[Python-ideas] The async API of the future

Ben Darnell ben at bendarnell.com
Sun Nov 4 17:11:24 CET 2012

On Sun, Nov 4, 2012 at 7:26 AM, Guido van Rossum <guido at python.org> wrote:

> I've been thinking about this too. I can see the scalability issues with
> select(),  but frankly, poll(), epoll(), and even kqueue() all look similar
> in O() behavior to me from an API perspective. I guess the differences are
> in the kernel -- but is it a constant factor or an unfortunate O(N) or
> worse? To what extent would this be overwhelmed by overhead in the Python
> code we're writing around it? How bad is it to add extra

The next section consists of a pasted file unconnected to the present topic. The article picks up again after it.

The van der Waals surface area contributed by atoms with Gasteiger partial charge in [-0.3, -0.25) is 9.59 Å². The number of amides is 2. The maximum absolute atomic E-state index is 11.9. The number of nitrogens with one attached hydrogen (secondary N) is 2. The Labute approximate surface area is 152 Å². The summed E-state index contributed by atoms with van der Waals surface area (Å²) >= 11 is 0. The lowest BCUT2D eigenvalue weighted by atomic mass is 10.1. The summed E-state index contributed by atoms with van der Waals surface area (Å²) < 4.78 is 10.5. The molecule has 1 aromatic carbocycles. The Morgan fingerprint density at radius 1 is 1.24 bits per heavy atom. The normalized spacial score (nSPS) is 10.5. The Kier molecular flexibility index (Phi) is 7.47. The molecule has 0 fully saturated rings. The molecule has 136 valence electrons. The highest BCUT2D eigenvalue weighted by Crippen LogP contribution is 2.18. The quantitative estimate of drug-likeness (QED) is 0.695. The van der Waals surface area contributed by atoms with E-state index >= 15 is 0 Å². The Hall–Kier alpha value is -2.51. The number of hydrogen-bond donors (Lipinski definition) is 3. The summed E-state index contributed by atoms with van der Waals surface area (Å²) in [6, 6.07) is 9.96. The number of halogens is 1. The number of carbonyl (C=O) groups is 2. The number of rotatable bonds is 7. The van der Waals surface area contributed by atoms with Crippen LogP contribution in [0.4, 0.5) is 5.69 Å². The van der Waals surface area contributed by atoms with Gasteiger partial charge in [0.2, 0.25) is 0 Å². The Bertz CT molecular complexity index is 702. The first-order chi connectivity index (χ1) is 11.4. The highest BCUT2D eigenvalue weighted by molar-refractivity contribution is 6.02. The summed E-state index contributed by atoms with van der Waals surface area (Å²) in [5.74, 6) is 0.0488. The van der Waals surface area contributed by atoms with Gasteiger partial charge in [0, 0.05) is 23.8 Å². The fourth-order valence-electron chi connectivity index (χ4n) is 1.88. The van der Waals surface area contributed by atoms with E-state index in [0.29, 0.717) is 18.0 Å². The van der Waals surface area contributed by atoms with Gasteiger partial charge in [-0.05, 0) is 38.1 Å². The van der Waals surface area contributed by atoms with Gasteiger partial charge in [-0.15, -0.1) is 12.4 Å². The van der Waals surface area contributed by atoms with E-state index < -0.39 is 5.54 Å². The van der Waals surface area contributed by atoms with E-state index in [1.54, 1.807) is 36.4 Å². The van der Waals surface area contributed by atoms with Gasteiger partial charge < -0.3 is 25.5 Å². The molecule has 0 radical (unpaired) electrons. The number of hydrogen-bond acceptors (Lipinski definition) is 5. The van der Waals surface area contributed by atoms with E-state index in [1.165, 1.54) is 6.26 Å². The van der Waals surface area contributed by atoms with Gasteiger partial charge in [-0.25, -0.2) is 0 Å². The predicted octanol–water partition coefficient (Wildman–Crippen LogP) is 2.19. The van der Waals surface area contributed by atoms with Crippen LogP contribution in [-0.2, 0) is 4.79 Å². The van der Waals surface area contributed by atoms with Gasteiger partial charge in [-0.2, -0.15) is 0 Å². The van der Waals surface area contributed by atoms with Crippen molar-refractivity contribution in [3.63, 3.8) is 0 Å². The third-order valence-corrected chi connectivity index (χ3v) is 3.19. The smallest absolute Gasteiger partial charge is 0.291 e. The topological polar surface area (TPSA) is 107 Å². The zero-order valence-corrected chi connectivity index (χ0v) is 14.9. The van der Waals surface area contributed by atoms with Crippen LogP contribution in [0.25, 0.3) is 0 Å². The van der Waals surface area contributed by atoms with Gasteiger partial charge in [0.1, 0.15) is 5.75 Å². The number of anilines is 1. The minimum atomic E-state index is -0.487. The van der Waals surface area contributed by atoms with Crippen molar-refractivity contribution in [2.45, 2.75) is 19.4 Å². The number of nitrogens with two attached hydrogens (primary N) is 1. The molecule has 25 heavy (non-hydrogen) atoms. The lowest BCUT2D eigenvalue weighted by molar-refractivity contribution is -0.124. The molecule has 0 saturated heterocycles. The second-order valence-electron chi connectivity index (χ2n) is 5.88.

> register()/unregister() (or (modify()) calls per read operation?

The extra system calls add up.  The interface of Tornado's IOLoop was based
on epoll (where the internal state is roughly a mapping {fd: event_set}),
so it requires more register/unregister operations when running on kqueue
(where the internal state is roughly a set of (fd, event) pairs).  This
shows up in benchmarks of the HTTPServer; it's faster on platforms with
epoll than platforms with kqueue.  In low-concurrency scenarios it's
actually faster to use select() even when kqueue is available (or maybe
that's a mac-specific quirk).

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